20% of the overall award at National 5 is the Added Value Unit or Assignment. A version of this is also a requirement for National 4.

The student is required to identify an issue that is related to religion, morality, philosophy or a combination of these. There is a degree of personalisation and choice in this process.

The student must then undertake research into this issue with some guidance from departmental staff. The SQA set out the requirements as:

  • identifying an appropriate religious, moral or philosophical issue for study, about which there are alternative or different points of view
  • commenting on the significance or impact of the issue
  • using sources of information
  • drawing on knowledge and understanding to explain and analyse the issue and viewpoints, one of which must be religious, moral or philosophical
  • drawing and presenting a detailed and reasoned conclusion on the issue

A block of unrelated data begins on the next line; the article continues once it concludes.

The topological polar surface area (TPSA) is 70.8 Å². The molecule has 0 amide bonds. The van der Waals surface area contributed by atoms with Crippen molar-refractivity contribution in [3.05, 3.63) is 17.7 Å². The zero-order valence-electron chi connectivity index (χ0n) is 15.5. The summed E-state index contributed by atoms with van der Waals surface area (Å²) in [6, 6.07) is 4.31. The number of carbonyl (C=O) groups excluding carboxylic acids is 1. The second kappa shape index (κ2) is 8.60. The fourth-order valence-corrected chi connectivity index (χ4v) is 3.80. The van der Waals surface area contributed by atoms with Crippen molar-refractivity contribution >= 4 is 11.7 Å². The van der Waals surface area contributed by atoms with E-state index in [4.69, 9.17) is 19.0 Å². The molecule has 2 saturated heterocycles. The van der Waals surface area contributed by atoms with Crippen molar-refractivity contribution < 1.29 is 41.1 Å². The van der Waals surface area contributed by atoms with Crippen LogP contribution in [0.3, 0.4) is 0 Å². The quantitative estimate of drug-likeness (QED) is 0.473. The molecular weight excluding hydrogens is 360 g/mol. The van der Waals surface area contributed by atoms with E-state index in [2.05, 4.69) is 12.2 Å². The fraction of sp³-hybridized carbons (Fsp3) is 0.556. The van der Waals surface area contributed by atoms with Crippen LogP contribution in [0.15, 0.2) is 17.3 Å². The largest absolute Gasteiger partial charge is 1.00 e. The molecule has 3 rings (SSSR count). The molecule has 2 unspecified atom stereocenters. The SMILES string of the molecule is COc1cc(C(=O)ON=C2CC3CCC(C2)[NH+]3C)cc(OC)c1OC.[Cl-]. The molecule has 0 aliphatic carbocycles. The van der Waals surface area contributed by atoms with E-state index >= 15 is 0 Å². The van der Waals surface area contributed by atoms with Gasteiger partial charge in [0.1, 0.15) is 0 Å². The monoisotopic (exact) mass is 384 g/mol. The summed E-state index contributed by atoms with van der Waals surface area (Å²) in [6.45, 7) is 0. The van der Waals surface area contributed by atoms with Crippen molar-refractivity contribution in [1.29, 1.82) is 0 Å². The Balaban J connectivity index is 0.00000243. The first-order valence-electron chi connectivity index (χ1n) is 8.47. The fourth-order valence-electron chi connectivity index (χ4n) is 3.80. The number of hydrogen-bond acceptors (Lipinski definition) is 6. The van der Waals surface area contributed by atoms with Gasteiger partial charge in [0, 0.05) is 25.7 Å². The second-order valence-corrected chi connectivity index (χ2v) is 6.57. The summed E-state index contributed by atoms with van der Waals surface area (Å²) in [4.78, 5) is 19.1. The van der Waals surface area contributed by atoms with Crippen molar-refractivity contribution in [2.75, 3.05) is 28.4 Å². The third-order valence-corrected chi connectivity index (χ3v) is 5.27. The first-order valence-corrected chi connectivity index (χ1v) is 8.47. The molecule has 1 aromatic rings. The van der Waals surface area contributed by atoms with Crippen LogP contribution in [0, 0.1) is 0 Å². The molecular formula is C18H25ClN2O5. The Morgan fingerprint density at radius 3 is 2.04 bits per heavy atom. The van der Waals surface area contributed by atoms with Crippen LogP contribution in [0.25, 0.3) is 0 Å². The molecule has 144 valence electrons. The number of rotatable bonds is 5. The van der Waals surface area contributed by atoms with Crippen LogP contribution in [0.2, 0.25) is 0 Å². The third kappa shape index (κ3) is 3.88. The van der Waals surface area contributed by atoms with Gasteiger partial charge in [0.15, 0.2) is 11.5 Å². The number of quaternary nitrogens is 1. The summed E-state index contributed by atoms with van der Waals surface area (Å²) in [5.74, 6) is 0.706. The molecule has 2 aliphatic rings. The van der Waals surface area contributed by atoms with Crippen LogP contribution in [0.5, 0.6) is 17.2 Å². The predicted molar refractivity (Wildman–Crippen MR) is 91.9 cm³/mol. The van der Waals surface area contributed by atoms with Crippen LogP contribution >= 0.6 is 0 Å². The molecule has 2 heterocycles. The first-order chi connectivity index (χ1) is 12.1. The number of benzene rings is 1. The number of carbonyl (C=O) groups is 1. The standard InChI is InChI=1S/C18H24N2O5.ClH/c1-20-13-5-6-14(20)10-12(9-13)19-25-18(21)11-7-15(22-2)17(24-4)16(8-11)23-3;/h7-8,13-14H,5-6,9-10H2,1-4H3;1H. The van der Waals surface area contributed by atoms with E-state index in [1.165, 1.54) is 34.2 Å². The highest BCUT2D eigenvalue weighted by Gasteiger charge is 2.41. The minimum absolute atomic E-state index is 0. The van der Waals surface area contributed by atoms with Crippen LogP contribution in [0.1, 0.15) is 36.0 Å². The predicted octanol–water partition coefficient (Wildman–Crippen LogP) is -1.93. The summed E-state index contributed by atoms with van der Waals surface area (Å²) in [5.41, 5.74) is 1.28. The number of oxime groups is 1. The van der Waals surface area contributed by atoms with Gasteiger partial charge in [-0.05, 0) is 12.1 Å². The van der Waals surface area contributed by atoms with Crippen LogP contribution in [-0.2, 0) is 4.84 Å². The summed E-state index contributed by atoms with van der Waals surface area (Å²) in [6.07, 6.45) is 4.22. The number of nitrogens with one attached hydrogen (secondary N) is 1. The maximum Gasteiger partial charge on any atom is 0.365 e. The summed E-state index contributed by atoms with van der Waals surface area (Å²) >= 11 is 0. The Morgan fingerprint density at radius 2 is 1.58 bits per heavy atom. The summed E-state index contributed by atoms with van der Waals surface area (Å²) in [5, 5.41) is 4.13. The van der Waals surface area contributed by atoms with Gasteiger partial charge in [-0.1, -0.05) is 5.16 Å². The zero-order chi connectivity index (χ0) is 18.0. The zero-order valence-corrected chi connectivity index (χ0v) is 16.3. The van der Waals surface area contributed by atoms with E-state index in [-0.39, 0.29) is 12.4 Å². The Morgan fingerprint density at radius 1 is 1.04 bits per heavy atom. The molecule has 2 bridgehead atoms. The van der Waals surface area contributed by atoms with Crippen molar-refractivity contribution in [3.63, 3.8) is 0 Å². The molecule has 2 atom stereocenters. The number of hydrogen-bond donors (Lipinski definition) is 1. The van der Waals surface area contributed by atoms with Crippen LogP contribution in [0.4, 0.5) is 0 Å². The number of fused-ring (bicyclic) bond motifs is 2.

For students sitting National 4 a project meeting the above requirements would need to be submitted. This could take a variety of different forms.

For National 5 students a formal essay based on their research needs to be completed under exam conditions. Students are permitted to have 200 words of prepared notes with them aid them in this task.

Some students chose issues related to the other units in the course at Calderglen, such as nuclear weapons or varna(caste) system in Hinduism. Others have chosen to do other topics that interest them. Among the variety of issues from recent years have been euthanasia, capital punishment, genetic engineering, poverty, advertising and the existence of a soul.

Higher